In Koilova and Babulkova v Bulgaria [2023] ECHR 40209/20 [in French], Ms Koilova and Ms Babulkova had married in England, but the national authorities had refused to record Ms Koilova’s marital status as established by her UK marriage certificate as “married” on her birth record. Bulgarian law did not allow such a change because it did not provide for any form of legally-recognised union for same-sex couples, nor did the Government offer any assurance that it intended to seek to change the current law. The applicants argued that they were barred from enjoying the legal protection to which they were entitled as a married couple under Article 8 ECHR (respect for private and family life).

A same-sex marriage in Bulgaria was treated as no more than a de facto union even when it had been validly contracted abroad, which meant that a married couple could only regulate fundamental aspects of their life, such as property, family matters and inheritance as private individuals entering into contracts rather than as an officially-recognised couples and were not able to rely on the existence of their relationships in dealings with the judicial or administrative authorities or with third parties.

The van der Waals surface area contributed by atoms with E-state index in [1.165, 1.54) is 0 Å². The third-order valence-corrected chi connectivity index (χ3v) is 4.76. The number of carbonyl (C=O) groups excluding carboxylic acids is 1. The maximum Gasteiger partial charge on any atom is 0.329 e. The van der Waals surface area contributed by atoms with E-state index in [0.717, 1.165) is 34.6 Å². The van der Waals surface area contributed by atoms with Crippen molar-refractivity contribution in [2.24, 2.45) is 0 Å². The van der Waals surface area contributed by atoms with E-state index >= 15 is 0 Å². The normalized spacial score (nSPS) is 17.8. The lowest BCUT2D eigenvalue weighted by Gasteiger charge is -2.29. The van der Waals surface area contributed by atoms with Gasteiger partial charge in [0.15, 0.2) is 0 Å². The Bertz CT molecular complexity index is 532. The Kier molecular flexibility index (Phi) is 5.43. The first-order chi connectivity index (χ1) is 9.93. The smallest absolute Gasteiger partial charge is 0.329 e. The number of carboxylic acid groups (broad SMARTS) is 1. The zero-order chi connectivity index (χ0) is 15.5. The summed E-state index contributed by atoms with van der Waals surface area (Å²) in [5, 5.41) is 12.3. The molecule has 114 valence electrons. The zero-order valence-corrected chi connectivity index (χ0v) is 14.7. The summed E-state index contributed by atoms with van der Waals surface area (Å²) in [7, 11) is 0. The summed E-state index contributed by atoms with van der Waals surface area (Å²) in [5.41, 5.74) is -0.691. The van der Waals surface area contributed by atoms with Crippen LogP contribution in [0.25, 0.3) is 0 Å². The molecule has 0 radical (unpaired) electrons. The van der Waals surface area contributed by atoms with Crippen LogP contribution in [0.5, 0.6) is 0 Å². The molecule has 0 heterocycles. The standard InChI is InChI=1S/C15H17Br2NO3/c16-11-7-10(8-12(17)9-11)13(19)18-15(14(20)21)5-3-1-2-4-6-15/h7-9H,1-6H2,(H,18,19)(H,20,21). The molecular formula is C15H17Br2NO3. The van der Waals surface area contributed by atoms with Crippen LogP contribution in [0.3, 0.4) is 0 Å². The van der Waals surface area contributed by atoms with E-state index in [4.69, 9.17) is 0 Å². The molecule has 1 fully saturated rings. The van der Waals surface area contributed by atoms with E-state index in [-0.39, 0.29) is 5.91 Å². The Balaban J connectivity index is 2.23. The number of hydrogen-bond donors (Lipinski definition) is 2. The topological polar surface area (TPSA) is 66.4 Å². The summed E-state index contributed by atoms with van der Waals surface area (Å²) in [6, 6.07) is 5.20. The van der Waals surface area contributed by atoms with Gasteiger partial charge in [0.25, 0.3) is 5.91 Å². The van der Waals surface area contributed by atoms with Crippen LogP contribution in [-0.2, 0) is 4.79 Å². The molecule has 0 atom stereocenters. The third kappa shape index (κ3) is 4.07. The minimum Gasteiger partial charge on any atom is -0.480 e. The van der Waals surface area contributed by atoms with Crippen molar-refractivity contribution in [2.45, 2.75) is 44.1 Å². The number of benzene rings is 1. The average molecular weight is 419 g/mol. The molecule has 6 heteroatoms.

The Court could not consider that the protection afforded to same-sex couples in a stable and committed relationship in Bulgaria satisfied the fundamental needs of those concerned. It had previously found that, in accordance with their positive obligations under Article 8, states parties were required to provide a legal framework giving same‑sex couples adequate recognition and protection for their relationships. Further, the Bulgarian Government had given no precise indication as to which public interest the State had wished to defend by refusing to protect the applicants’ individual interests.